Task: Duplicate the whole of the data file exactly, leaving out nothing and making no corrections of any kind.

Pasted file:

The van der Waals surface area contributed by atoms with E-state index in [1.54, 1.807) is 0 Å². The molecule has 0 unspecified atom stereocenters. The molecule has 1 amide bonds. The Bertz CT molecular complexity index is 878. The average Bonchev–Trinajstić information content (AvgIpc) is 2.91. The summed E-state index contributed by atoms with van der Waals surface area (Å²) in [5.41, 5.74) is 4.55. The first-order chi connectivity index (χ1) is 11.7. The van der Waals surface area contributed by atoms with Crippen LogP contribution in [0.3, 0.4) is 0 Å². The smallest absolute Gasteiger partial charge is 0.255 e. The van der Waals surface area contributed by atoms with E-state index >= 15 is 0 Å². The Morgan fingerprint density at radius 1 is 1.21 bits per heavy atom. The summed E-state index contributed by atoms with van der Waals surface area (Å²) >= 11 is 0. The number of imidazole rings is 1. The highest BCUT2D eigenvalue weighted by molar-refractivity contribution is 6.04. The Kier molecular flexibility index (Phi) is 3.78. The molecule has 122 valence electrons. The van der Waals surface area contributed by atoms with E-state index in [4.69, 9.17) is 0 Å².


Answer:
The van der Waals surface area contributed by atoms with E-state index in [1.54, 1.807) is 0 Å². The molecule has 0 unspecified atom stereocenters. The molecule has 1 amide bonds. The Bertz CT molecular complexity index is 878. The average Bonchev–Trinajstić information content (AvgIpc) is 2.91. The summed E-state index contributed by atoms with van der Waals surface area (Å²) in [5.41, 5.74) is 4.55. The first-order chi connectivity index (χ1) is 11.7. The van der Waals surface area contributed by atoms with Crippen LogP contribution in [0.3, 0.4) is 0 Å². The smallest absolute Gasteiger partial charge is 0.255 e. The van der Waals surface area contributed by atoms with E-state index >= 15 is 0 Å². The Morgan fingerprint density at radius 1 is 1.21 bits per heavy atom. The summed E-state index contributed by atoms with van der Waals surface area (Å²) >= 11 is 0. The number of imidazole rings is 1. The highest BCUT2D eigenvalue weighted by molar-refractivity contribution is 6.04. The Kier molecular flexibility index (Phi) is 3.78. The molecule has 122 valence electrons. The van der Waals surface area contributed by atoms with E-state index in [4.69, 9.17) is 0 Å².